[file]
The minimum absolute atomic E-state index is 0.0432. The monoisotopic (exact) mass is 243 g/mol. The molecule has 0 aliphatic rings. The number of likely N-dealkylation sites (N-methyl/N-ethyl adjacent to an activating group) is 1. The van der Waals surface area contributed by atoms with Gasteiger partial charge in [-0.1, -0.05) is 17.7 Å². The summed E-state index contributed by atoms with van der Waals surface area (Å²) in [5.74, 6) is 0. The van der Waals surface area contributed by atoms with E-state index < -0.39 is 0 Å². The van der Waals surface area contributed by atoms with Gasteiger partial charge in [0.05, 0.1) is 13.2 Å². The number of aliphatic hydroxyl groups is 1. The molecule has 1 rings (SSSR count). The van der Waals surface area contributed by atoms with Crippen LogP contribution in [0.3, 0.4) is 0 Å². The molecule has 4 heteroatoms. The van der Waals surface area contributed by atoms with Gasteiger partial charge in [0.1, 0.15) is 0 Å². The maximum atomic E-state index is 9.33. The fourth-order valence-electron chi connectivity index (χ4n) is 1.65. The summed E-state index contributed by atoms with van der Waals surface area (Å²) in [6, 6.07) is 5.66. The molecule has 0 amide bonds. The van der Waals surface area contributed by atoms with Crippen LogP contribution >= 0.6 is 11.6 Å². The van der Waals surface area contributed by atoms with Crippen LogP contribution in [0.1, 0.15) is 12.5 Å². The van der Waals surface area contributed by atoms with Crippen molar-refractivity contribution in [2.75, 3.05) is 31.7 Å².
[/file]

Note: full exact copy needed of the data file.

The minimum absolute atomic E-state index is 0.0432. The monoisotopic (exact) mass is 243 g/mol. The molecule has 0 aliphatic rings. The number of likely N-dealkylation sites (N-methyl/N-ethyl adjacent to an activating group) is 1. The van der Waals surface area contributed by atoms with Gasteiger partial charge in [-0.1, -0.05) is 17.7 Å². The summed E-state index contributed by atoms with van der Waals surface area (Å²) in [5.74, 6) is 0. The van der Waals surface area contributed by atoms with E-state index < -0.39 is 0 Å². The van der Waals surface area contributed by atoms with Gasteiger partial charge in [0.05, 0.1) is 13.2 Å². The number of aliphatic hydroxyl groups is 1. The molecule has 1 rings (SSSR count). The van der Waals surface area contributed by atoms with Crippen LogP contribution in [0.3, 0.4) is 0 Å². The molecule has 4 heteroatoms. The van der Waals surface area contributed by atoms with Gasteiger partial charge in [0.1, 0.15) is 0 Å². The maximum atomic E-state index is 9.33. The fourth-order valence-electron chi connectivity index (χ4n) is 1.65. The summed E-state index contributed by atoms with van der Waals surface area (Å²) in [6, 6.07) is 5.66. The molecule has 0 amide bonds. The van der Waals surface area contributed by atoms with Crippen LogP contribution >= 0.6 is 11.6 Å². The van der Waals surface area contributed by atoms with Crippen LogP contribution in [0.1, 0.15) is 12.5 Å². The van der Waals surface area contributed by atoms with Crippen molar-refractivity contribution in [2.75, 3.05) is 31.7 Å².